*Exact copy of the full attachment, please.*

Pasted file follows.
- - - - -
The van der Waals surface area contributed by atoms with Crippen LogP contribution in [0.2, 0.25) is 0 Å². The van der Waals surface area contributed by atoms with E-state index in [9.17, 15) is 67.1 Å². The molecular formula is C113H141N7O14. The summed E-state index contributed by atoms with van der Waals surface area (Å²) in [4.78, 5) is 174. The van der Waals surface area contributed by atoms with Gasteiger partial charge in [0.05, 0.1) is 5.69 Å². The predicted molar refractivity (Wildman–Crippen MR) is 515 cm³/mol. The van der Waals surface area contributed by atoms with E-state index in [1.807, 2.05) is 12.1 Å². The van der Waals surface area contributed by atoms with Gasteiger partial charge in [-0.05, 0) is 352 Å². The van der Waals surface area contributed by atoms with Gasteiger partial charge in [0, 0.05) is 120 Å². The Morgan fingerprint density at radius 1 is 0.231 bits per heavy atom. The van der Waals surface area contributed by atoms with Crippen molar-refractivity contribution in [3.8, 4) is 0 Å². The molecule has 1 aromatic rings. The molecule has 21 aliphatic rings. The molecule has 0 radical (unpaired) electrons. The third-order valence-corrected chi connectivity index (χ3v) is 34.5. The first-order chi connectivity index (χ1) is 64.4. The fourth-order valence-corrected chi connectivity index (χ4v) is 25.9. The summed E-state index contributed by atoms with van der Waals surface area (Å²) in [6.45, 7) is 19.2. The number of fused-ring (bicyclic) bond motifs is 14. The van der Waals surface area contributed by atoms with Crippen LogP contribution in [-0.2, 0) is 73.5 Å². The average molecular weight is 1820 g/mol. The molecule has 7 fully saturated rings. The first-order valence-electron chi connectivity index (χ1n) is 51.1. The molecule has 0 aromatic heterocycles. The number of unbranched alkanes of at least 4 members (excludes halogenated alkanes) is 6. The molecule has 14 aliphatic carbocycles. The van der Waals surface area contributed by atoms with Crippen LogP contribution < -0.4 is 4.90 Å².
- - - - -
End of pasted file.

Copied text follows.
The van der Waals surface area contributed by atoms with Crippen LogP contribution in [0.2, 0.25) is 0 Å². The van der Waals surface area contributed by atoms with E-state index in [9.17, 15) is 67.1 Å². The molecular formula is C113H141N7O14. The summed E-state index contributed by atoms with van der Waals surface area (Å²) in [4.78, 5) is 174. The van der Waals surface area contributed by atoms with Gasteiger partial charge in [0.05, 0.1) is 5.69 Å². The predicted molar refractivity (Wildman–Crippen MR) is 515 cm³/mol. The van der Waals surface area contributed by atoms with E-state index in [1.807, 2.05) is 12.1 Å². The van der Waals surface area contributed by atoms with Gasteiger partial charge in [-0.05, 0) is 352 Å². The van der Waals surface area contributed by atoms with Gasteiger partial charge in [0, 0.05) is 120 Å². The Morgan fingerprint density at radius 1 is 0.231 bits per heavy atom. The van der Waals surface area contributed by atoms with Crippen molar-refractivity contribution in [3.8, 4) is 0 Å². The molecule has 1 aromatic rings. The molecule has 21 aliphatic rings. The molecule has 0 radical (unpaired) electrons. The third-order valence-corrected chi connectivity index (χ3v) is 34.5. The first-order chi connectivity index (χ1) is 64.4. The fourth-order valence-corrected chi connectivity index (χ4v) is 25.9. The summed E-state index contributed by atoms with van der Waals surface area (Å²) in [6.45, 7) is 19.2. The number of fused-ring (bicyclic) bond motifs is 14. The van der Waals surface area contributed by atoms with Crippen LogP contribution in [-0.2, 0) is 73.5 Å². The average molecular weight is 1820 g/mol. The molecule has 7 fully saturated rings. The first-order valence-electron chi connectivity index (χ1n) is 51.1. The molecule has 0 aromatic heterocycles. The number of unbranched alkanes of at least 4 members (excludes halogenated alkanes) is 6. The molecule has 14 aliphatic carbocycles. The van der Waals surface area contributed by atoms with Crippen LogP contribution < -0.4 is 4.90 Å².